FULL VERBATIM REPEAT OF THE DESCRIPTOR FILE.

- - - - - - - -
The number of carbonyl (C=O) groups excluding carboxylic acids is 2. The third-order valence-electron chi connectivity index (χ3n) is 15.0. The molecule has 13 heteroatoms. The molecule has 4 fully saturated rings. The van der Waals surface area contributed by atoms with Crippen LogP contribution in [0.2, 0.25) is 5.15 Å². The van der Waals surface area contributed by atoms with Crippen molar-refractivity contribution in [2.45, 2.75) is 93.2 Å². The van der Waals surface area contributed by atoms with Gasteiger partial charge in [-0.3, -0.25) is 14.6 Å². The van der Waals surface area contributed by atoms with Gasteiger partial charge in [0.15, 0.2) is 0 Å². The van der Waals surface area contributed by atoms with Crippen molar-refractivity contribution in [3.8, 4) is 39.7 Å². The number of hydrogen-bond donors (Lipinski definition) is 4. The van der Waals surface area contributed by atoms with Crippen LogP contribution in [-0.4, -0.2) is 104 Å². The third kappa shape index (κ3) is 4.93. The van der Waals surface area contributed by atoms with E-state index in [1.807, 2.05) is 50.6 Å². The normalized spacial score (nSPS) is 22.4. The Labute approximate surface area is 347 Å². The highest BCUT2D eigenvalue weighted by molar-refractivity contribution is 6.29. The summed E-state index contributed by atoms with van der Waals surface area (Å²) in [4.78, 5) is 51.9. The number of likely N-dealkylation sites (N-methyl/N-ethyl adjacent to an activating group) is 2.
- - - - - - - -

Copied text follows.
The number of carbonyl (C=O) groups excluding carboxylic acids is 2. The third-order valence-electron chi connectivity index (χ3n) is 15.0. The molecule has 13 heteroatoms. The molecule has 4 fully saturated rings. The van der Waals surface area contributed by atoms with Crippen LogP contribution in [0.2, 0.25) is 5.15 Å². The van der Waals surface area contributed by atoms with Crippen molar-refractivity contribution in [2.45, 2.75) is 93.2 Å². The van der Waals surface area contributed by atoms with Gasteiger partial charge in [-0.3, -0.25) is 14.6 Å². The van der Waals surface area contributed by atoms with Gasteiger partial charge in [0.15, 0.2) is 0 Å². The van der Waals surface area contributed by atoms with Crippen molar-refractivity contribution in [3.8, 4) is 39.7 Å². The number of hydrogen-bond donors (Lipinski definition) is 4. The van der Waals surface area contributed by atoms with Crippen LogP contribution in [-0.4, -0.2) is 104 Å². The third kappa shape index (κ3) is 4.93. The van der Waals surface area contributed by atoms with E-state index in [1.807, 2.05) is 50.6 Å². The normalized spacial score (nSPS) is 22.4. The Labute approximate surface area is 347 Å². The highest BCUT2D eigenvalue weighted by molar-refractivity contribution is 6.29. The summed E-state index contributed by atoms with van der Waals surface area (Å²) in [4.78, 5) is 51.9. The number of likely N-dealkylation sites (N-methyl/N-ethyl adjacent to an activating group) is 2.